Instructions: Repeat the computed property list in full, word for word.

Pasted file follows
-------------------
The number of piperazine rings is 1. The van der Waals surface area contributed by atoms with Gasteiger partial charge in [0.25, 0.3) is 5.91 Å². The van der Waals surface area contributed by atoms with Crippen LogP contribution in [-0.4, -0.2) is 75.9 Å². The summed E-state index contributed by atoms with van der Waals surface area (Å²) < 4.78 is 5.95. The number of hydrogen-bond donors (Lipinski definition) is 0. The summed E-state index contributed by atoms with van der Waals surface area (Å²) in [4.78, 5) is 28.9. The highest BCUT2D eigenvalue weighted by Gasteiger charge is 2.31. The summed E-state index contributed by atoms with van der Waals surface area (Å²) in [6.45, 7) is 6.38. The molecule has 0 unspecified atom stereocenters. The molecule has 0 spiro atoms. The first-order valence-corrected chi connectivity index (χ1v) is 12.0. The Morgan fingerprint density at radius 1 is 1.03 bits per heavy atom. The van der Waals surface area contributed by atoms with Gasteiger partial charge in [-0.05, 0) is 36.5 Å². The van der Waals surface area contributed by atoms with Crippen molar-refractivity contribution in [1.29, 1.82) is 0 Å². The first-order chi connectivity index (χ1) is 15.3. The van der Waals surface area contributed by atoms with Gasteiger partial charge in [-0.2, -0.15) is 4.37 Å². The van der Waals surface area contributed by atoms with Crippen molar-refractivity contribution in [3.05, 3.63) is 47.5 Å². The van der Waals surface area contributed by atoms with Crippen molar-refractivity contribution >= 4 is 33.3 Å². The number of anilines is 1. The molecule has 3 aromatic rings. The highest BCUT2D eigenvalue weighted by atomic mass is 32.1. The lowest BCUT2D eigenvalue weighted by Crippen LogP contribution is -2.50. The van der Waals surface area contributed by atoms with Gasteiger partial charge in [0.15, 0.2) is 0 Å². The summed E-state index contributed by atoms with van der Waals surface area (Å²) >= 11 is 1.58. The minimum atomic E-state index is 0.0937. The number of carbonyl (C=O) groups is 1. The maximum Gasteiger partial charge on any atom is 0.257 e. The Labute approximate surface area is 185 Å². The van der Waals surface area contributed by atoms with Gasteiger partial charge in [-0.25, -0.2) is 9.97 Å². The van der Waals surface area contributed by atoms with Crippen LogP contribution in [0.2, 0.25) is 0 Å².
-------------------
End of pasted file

The number of piperazine rings is 1. The van der Waals surface area contributed by atoms with Gasteiger partial charge in [0.25, 0.3) is 5.91 Å². The van der Waals surface area contributed by atoms with Crippen LogP contribution in [-0.4, -0.2) is 75.9 Å². The summed E-state index contributed by atoms with van der Waals surface area (Å²) < 4.78 is 5.95. The number of hydrogen-bond donors (Lipinski definition) is 0. The summed E-state index contributed by atoms with van der Waals surface area (Å²) in [4.78, 5) is 28.9. The highest BCUT2D eigenvalue weighted by Gasteiger charge is 2.31. The summed E-state index contributed by atoms with van der Waals surface area (Å²) in [6.45, 7) is 6.38. The molecule has 0 unspecified atom stereocenters. The molecule has 0 spiro atoms. The first-order valence-corrected chi connectivity index (χ1v) is 12.0. The Morgan fingerprint density at radius 1 is 1.03 bits per heavy atom. The van der Waals surface area contributed by atoms with Gasteiger partial charge in [-0.05, 0) is 36.5 Å². The van der Waals surface area contributed by atoms with Crippen molar-refractivity contribution in [1.29, 1.82) is 0 Å². The first-order chi connectivity index (χ1) is 15.3. The van der Waals surface area contributed by atoms with Gasteiger partial charge in [-0.2, -0.15) is 4.37 Å². The van der Waals surface area contributed by atoms with Crippen molar-refractivity contribution in [3.05, 3.63) is 47.5 Å². The van der Waals surface area contributed by atoms with Crippen molar-refractivity contribution >= 4 is 33.3 Å². The number of anilines is 1. The molecule has 3 aromatic rings. The highest BCUT2D eigenvalue weighted by atomic mass is 32.1. The lowest BCUT2D eigenvalue weighted by Crippen LogP contribution is -2.50. The van der Waals surface area contributed by atoms with Gasteiger partial charge in [0.15, 0.2) is 0 Å². The summed E-state index contributed by atoms with van der Waals surface area (Å²) >= 11 is 1.58. The minimum atomic E-state index is 0.0937. The number of carbonyl (C=O) groups is 1. The maximum Gasteiger partial charge on any atom is 0.257 e. The Labute approximate surface area is 185 Å². The van der Waals surface area contributed by atoms with Gasteiger partial charge in [-0.25, -0.2) is 9.97 Å². The van der Waals surface area contributed by atoms with Crippen LogP contribution in [0.2, 0.25) is 0 Å².